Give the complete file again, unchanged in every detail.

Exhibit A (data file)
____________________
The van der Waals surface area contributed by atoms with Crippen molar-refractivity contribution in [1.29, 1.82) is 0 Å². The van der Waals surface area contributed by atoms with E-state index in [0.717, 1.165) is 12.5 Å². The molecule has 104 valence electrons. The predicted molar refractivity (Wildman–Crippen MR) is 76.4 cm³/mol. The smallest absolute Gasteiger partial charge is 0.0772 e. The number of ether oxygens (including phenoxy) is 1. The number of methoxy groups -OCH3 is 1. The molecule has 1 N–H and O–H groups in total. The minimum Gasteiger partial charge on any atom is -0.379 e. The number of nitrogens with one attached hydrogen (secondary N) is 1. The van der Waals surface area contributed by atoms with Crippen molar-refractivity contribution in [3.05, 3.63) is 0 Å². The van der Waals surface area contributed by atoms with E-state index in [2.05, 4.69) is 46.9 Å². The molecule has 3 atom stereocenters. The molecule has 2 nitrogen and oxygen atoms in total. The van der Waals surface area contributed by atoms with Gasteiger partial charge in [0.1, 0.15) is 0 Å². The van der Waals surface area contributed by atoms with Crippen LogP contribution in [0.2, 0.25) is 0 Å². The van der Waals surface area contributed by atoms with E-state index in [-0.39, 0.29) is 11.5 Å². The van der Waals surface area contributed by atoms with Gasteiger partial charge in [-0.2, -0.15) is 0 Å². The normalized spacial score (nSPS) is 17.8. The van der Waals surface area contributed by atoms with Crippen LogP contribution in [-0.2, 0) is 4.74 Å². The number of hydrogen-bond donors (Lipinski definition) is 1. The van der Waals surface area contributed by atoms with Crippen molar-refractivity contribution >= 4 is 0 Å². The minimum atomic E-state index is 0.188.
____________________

The van der Waals surface area contributed by atoms with Crippen molar-refractivity contribution in [1.29, 1.82) is 0 Å². The van der Waals surface area contributed by atoms with E-state index in [0.717, 1.165) is 12.5 Å². The molecule has 104 valence electrons. The predicted molar refractivity (Wildman–Crippen MR) is 76.4 cm³/mol. The smallest absolute Gasteiger partial charge is 0.0772 e. The number of ether oxygens (including phenoxy) is 1. The number of methoxy groups -OCH3 is 1. The molecule has 1 N–H and O–H groups in total. The minimum Gasteiger partial charge on any atom is -0.379 e. The number of nitrogens with one attached hydrogen (secondary N) is 1. The van der Waals surface area contributed by atoms with Crippen molar-refractivity contribution in [3.05, 3.63) is 0 Å². The van der Waals surface area contributed by atoms with E-state index in [2.05, 4.69) is 46.9 Å². The molecule has 3 atom stereocenters. The molecule has 2 nitrogen and oxygen atoms in total. The van der Waals surface area contributed by atoms with Gasteiger partial charge in [0.1, 0.15) is 0 Å². The van der Waals surface area contributed by atoms with Crippen LogP contribution in [0.2, 0.25) is 0 Å². The van der Waals surface area contributed by atoms with E-state index in [-0.39, 0.29) is 11.5 Å². The van der Waals surface area contributed by atoms with Gasteiger partial charge in [-0.2, -0.15) is 0 Å². The normalized spacial score (nSPS) is 17.8. The van der Waals surface area contributed by atoms with Crippen LogP contribution in [-0.2, 0) is 4.74 Å². The number of hydrogen-bond donors (Lipinski definition) is 1. The van der Waals surface area contributed by atoms with Crippen molar-refractivity contribution >= 4 is 0 Å². The minimum atomic E-state index is 0.188.